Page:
Racism in Germany did not start with the Nazis and Hitler. There is a continuation of Germany gaining profits through transatlantic enslavement, to genocide and colonialism in Africa, to today’s imperialism and state support of fascist terror. . . .
Twice a month, the editorial board of Hood Communist holds live conversations on our Telegram channel where we discuss articles on the blog as well as current events. Tune in below to hear what went down at our May 27 session where we discussed Pan Africanism, African Liberation Day, and our collective statement “We Unify or We Die”. . . .
“Revolutionary or Death” is the 2020 biography written about former Black Panther Party (BPP) Minister of Information Leroy “Eldridge” Cleaver. The book was written by Justin Clifford. Eldridge Cleaver without question was an enigmatic figure within the BPP and Clifford attempts to use this biography to show a balanced view of Eldridge Cleaver as insightful and talented while also displaying Cleaver’s brutality and ruthlessness. Most people engaged in studying the history of African liberation movements in general and the BPP in particular already have some understanding of the contradictions within the BPP. Eldridge personified those contradictions. On the positive . . .
African people’s struggle against oppression, colonialism, zionism, and imperialism is commemorated each year with African Liberation Day. Founded on April 15th,1958 by Dr. Kwame Nkrumah, the First Conference of Independent States was held in Accra, Ghana, and attended by eight independent African states. It aimed to create awareness and amplify decolonization struggles and symbolize African nations’ determination to free themselves from foreign domination and exploitation. . . .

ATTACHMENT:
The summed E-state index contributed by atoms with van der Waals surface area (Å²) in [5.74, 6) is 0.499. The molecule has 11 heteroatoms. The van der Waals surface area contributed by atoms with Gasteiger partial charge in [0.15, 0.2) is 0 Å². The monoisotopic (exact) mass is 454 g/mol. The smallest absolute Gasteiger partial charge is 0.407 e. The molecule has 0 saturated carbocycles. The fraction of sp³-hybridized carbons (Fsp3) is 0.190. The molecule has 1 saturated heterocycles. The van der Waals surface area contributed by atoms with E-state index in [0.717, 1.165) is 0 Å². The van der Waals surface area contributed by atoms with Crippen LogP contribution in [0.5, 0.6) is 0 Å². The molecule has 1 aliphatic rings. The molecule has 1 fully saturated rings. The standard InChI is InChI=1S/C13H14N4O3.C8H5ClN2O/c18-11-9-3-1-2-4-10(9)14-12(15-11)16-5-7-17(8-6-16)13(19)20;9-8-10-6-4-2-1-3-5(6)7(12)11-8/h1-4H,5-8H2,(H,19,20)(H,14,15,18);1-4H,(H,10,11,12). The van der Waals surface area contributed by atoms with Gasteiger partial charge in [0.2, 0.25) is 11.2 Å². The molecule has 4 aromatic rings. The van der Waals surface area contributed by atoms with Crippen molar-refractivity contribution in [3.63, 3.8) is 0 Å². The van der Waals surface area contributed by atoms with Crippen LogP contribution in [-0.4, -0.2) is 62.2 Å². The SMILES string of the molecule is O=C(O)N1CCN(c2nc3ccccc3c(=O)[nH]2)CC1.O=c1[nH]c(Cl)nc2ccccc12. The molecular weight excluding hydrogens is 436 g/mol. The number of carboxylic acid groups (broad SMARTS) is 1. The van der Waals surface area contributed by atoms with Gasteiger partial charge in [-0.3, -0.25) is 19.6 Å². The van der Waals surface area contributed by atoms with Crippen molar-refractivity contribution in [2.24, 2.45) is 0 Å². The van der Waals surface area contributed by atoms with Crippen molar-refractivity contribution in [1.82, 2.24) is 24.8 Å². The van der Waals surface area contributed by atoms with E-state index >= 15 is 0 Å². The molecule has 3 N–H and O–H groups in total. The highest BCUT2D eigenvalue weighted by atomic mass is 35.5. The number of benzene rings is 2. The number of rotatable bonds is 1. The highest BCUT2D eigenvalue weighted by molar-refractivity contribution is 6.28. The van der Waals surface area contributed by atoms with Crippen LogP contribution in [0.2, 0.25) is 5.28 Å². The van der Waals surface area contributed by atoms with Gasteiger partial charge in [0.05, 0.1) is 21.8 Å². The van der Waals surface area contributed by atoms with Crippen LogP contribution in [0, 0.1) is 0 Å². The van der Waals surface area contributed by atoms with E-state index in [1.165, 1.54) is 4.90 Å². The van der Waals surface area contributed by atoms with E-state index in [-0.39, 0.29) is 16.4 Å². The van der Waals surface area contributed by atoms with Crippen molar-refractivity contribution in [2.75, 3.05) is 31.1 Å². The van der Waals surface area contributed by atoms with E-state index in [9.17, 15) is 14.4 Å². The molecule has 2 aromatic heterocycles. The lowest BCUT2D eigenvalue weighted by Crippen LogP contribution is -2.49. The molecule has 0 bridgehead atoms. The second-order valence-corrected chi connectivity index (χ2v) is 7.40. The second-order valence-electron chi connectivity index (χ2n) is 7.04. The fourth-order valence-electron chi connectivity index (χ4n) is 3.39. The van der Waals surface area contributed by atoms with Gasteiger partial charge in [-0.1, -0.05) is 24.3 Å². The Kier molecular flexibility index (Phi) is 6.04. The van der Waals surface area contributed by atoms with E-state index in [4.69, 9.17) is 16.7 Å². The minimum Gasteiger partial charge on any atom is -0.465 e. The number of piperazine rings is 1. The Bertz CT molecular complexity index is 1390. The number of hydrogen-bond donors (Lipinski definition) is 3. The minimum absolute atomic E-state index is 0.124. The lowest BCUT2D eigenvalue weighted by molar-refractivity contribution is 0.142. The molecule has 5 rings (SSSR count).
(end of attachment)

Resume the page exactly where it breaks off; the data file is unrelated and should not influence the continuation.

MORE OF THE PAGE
The All-African People’s Revolutionary Party thanks and congratulates you for commemorating African Liberation Day. Your active participation in the events of this important day are the best evidence that you have ignored those who are either misguided or hostile to our people when they say that Africa is no longer at the center of our struggle for justice. . . .
This past weekend, the concept of Juneteenth was discussed and celebrated all throughout the U.S. Spurred by consciousness brought about by people in the streets protesting police terrorism against the African masses, Juneteenth serves as a pressure point for supporting the history of our resistance against oppression. For anyone who hasn’t figured it out yet, Juneteenth is the commemoration of the signing of the Emancipation Proclamation which ended slavery in the U.S. in 1863. Due to the corrupt and oppressive nature of chattel slavery as an institution, the slaver masters in Galveston, Texas, U.S., didn’t even bother to tell the . . .
Fifty-seven years since the founding of African Liberation Day (ALD), the pressing need for African unity is more apparent than ever. The Black Alliance for Peace (BAP) recognizes the crucial role of ALD in revitalizing internationalism and anti-imperialism as the bedrock of a reconstituted Black liberation project committed to an authentic process of decolonization. Globally, the African working class is locked in mortal combat against the forces of neoliberal capitalism, which is concentrated in the geostrategic interests of the U.S. ruling classes. To preserve these interests, the U.S. is involved in an aggressive military re-conquest of Africa through its United . . .
As maintained in the October article, Failures of the US Left, “what should be largely understood by the ‘US left’ is that fascism and capitalism rely on and support imperialism—- seeking out to exploit nations we’ve come to view as Underdeveloped for labor, benefiting only the most privileged few within the Western nation”. During this year’s African Liberation Day virtual broadcast, this point was exemplified through discussions centered on imperialist sanctions against sovereign nations like Zimbabwe, Cuba, and Venezuela, reiterating the point that “one can not be a revolutionary socialist and not also be an anti-imperialist.” How does one come . . .